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First Gen SSD to Current Gen Worth Upgrade?

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October 20, 2011 4:53:50 PM

Hello yall, I've been running my current rig (I5-2500k, MSI p67a-g43 sata 3 capable, 12 gb 1600 vengeance, crossfire hd6950 2gb) with an older first gen 80gb Intel X-25m G1 SSD as my boot drive and was wondering if upgrading to a newer current gen ssd as a boot drive would be worth it. Everything boots up quickly and the drive was recently wiped clean before installing Windows 7 Professional. However, it does not have TRIM support and hence a real chance of performance degradation. I have followed the article on this website for setting up SSD and do not use it to store documents or write anything other than run the OS and programs.

In light of the above information, would upgrading to a newer gen SSD such as a newer intel or corsair, or even ocz be worth it? My sequential read on the X-25 G1 is 250MB/s and sequential write is 70MB/s. Random 4k read is 35k IOPS and 4k write is 3.3k IOPS. I know newer SSDs have numbers that double the read and quadruple the write. Would it make any difference as a boot drive? Will Windows boot and run faster given all my other specs? Should i be worried that my x-25m g1 will slow down and increase boot/load times? Games and media get stored exclusively on my traditional HDD.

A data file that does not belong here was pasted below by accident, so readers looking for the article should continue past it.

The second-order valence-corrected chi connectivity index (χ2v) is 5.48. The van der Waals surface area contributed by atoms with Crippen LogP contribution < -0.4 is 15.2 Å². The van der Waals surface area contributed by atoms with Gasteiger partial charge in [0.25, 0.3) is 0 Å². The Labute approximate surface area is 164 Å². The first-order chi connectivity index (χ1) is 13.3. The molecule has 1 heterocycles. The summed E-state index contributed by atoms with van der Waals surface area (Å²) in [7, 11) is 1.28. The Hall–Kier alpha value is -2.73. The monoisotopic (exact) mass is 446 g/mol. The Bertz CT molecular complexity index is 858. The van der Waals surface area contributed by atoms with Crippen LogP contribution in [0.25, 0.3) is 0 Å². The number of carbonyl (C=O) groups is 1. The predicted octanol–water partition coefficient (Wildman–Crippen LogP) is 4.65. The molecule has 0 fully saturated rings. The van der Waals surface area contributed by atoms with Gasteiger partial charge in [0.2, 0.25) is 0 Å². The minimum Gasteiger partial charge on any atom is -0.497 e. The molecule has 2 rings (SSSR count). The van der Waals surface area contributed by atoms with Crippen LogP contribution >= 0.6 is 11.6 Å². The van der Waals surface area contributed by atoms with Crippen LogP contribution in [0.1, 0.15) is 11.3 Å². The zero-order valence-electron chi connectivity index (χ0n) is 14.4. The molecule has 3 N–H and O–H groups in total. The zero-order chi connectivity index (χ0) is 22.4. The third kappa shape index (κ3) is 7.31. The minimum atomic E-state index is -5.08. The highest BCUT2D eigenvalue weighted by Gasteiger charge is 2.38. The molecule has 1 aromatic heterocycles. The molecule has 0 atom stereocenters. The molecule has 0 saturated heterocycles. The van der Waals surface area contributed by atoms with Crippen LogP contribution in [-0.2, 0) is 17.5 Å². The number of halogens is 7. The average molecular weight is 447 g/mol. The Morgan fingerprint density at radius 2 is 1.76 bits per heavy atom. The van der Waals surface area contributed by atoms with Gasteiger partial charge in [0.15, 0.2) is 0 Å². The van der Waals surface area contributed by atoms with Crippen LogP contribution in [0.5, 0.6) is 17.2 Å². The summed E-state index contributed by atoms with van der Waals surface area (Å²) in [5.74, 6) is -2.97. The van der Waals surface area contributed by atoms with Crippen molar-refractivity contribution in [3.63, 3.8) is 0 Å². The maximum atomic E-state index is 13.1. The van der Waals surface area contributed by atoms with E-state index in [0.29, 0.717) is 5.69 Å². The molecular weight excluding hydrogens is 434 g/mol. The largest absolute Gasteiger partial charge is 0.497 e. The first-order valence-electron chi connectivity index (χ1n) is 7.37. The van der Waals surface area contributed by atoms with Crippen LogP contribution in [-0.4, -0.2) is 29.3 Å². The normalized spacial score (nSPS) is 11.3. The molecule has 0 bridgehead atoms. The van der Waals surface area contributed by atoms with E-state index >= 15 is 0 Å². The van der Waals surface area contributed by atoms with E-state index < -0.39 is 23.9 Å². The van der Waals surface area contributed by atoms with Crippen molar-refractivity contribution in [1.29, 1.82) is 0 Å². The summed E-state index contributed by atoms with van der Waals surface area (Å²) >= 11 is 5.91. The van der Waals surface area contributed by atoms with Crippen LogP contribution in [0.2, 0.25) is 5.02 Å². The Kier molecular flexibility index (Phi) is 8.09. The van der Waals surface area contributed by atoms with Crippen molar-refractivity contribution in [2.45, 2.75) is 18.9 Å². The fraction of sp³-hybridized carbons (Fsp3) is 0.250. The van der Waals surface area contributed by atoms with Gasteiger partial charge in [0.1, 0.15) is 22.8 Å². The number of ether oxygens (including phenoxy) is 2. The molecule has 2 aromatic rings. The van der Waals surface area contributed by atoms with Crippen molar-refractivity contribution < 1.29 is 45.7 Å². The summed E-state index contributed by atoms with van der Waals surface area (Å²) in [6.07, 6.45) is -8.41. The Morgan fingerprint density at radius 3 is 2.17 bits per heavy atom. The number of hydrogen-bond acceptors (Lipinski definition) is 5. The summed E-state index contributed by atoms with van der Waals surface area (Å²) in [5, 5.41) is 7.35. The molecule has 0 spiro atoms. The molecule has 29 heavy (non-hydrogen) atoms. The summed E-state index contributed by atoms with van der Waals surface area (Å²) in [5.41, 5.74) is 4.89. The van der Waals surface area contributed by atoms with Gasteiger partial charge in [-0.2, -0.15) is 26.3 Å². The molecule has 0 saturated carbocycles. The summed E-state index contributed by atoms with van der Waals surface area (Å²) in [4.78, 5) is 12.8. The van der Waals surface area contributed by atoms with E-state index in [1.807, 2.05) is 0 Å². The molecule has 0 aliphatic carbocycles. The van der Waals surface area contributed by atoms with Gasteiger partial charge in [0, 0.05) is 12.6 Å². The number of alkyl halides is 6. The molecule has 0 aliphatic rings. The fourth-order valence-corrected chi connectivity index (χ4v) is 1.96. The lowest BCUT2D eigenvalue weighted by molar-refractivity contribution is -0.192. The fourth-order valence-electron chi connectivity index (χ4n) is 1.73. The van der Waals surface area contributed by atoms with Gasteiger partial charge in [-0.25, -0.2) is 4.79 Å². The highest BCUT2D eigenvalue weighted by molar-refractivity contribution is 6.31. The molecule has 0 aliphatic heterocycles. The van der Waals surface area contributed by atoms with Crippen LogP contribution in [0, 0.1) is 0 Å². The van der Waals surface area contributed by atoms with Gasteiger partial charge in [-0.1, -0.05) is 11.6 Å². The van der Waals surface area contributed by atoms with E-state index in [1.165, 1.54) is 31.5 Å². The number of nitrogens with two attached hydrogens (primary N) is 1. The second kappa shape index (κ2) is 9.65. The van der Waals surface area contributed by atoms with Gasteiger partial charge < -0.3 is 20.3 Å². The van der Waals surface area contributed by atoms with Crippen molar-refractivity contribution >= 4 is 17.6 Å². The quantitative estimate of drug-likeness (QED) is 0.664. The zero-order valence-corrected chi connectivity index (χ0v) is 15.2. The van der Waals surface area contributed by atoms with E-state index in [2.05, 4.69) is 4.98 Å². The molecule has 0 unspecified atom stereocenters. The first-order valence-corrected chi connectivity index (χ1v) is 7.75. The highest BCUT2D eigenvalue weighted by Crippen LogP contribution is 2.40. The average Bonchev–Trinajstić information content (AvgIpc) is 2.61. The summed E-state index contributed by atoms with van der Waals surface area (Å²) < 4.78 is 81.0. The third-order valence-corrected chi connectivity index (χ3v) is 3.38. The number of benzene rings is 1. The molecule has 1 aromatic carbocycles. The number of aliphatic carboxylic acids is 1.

a c 256 G Storage
October 20, 2011 5:29:14 PM

Your motherboard is equipped with SATAIII 6Gb/s controller integrated in the Intel P67 chipset so you could upgrade to the newest solid state drives available. Upgrading would definitely boost performance and you would be able to make use of the Windows 7 TRIM feature.

What I am uncertain about is just how much of a performance boost you would actually be able to see and feel. I know the synthetic benchmarks look good but they do not always translate well into actual real world performance. Do you run software applications that involve compiling, rendering, or transcoding?
October 20, 2011 5:45:17 PM

JohnnyLucky said:
Your motherboard is equipped with SATAIII 6Gb/s controller integrated in the Intel P67 chipset so you could upgrade to the newest solid state drives available. Upgrading would definitely boost performance and you would be able to make use of the Windows 7 TRIM feature.

What I am uncertain about is just how much of a performance boost you would actually be able to see and feel. I know the synthetic benchmarks look good but they do not always translate well into actual real world performance. Do you run software applications that involve compiling, rendering, or transcoding?